What is the role of the Chancellor in public universities?
State public universities are established through laws passed by state legislatures. In most laws the Governor has been designated as the Chancellor of these universities. The Chancellor functions as the head of public universities, and appoints the Vice-Chancellor of the university. Further, the Chancellor can declare invalid, any university proceeding which is not as per existing laws. In some states (such as Bihar, Gujarat, and Jharkhand), the Chancellor has the power to conduct inspections in the university. The Chancellor also presides over the convocation of the university, and confirms proposals for conferring honorary degrees. This is different in Telangana, where the Chancellor is appointed by the state government.
The Chancellor presides over the meetings of various university bodies (such as the Court/Senate of the university). The Court/Senate decides on matters of general policy related to the development of the university, such as: (i) establishing new university departments, (ii) conferring and withdrawing degrees and titles, and (iii) instituting fellowships.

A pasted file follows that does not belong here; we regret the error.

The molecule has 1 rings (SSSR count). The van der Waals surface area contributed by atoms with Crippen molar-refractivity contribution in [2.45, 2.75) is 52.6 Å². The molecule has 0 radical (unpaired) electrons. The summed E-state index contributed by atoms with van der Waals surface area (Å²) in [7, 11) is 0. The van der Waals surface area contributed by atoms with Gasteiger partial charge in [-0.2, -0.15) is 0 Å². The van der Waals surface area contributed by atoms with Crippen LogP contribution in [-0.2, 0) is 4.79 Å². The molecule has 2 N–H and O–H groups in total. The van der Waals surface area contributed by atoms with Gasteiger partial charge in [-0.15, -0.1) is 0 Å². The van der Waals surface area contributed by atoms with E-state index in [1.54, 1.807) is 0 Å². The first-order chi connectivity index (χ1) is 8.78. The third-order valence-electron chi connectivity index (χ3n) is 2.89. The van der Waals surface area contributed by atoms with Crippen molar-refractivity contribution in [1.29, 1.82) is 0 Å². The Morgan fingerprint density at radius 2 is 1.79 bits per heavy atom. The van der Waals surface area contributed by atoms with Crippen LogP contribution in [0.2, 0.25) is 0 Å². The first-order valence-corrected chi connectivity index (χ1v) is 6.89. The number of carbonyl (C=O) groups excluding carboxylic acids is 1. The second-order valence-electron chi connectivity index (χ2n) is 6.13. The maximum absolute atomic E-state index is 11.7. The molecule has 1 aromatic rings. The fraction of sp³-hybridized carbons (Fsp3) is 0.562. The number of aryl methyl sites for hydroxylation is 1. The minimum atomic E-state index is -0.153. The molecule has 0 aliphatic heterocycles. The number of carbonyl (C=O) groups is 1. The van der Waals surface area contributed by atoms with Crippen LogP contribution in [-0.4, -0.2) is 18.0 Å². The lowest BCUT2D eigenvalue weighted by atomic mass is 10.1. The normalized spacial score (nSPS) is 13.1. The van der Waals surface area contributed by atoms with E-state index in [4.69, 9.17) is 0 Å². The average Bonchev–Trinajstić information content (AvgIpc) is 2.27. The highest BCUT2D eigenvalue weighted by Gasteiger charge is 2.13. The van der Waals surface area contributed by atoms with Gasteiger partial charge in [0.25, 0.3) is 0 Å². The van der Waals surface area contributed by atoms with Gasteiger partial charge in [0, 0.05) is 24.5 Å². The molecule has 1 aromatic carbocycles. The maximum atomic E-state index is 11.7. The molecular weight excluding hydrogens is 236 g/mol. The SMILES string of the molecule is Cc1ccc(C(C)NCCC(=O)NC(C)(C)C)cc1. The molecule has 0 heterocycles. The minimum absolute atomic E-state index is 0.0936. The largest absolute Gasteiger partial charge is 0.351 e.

The West Bengal University Laws (Amendment) Bill, 2022 designates the Chief Minister of West Bengal as the Chancellor of the 31 public universities in the state. Further, the Chief Minister (instead of the Governor) will be the head of these universities, and preside over the meetings of university bodies (such as Court/Senate).
Does the Governor have discretion in his capacity as Chancellor?
In 1997, the Supreme Court held that the Governor was not bound by the aid and advice of the Council of Ministers, while discharging duties of a separate statutory office (such as the Chancellor).